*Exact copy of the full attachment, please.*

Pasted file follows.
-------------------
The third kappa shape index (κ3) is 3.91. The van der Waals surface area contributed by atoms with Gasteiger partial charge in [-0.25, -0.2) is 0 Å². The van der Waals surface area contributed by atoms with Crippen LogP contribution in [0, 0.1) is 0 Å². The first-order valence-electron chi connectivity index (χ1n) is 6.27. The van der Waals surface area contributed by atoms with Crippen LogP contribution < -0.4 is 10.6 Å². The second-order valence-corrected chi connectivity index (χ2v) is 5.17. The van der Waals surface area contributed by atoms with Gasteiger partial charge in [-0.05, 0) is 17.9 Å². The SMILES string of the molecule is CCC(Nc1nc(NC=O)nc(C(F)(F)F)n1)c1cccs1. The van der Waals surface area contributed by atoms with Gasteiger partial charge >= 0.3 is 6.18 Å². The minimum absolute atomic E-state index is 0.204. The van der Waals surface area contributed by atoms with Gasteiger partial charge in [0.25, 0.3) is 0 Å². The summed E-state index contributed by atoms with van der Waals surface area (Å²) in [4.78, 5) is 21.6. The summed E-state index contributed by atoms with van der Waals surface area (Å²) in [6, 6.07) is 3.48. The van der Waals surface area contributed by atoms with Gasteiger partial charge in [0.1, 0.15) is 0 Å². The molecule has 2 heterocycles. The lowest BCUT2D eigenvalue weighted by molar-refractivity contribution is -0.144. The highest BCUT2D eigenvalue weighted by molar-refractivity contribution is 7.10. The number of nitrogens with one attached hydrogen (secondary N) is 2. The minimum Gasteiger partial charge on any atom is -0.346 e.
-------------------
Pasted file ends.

The third kappa shape index (κ3) is 3.91. The van der Waals surface area contributed by atoms with Gasteiger partial charge in [-0.25, -0.2) is 0 Å². The van der Waals surface area contributed by atoms with Crippen LogP contribution in [0, 0.1) is 0 Å². The first-order valence-electron chi connectivity index (χ1n) is 6.27. The van der Waals surface area contributed by atoms with Crippen LogP contribution < -0.4 is 10.6 Å². The second-order valence-corrected chi connectivity index (χ2v) is 5.17. The van der Waals surface area contributed by atoms with Gasteiger partial charge in [-0.05, 0) is 17.9 Å². The SMILES string of the molecule is CCC(Nc1nc(NC=O)nc(C(F)(F)F)n1)c1cccs1. The van der Waals surface area contributed by atoms with Gasteiger partial charge >= 0.3 is 6.18 Å². The minimum absolute atomic E-state index is 0.204. The van der Waals surface area contributed by atoms with Gasteiger partial charge in [0.25, 0.3) is 0 Å². The summed E-state index contributed by atoms with van der Waals surface area (Å²) in [4.78, 5) is 21.6. The summed E-state index contributed by atoms with van der Waals surface area (Å²) in [6, 6.07) is 3.48. The van der Waals surface area contributed by atoms with Gasteiger partial charge in [0.1, 0.15) is 0 Å². The molecule has 2 heterocycles. The lowest BCUT2D eigenvalue weighted by molar-refractivity contribution is -0.144. The highest BCUT2D eigenvalue weighted by molar-refractivity contribution is 7.10. The number of nitrogens with one attached hydrogen (secondary N) is 2. The minimum Gasteiger partial charge on any atom is -0.346 e.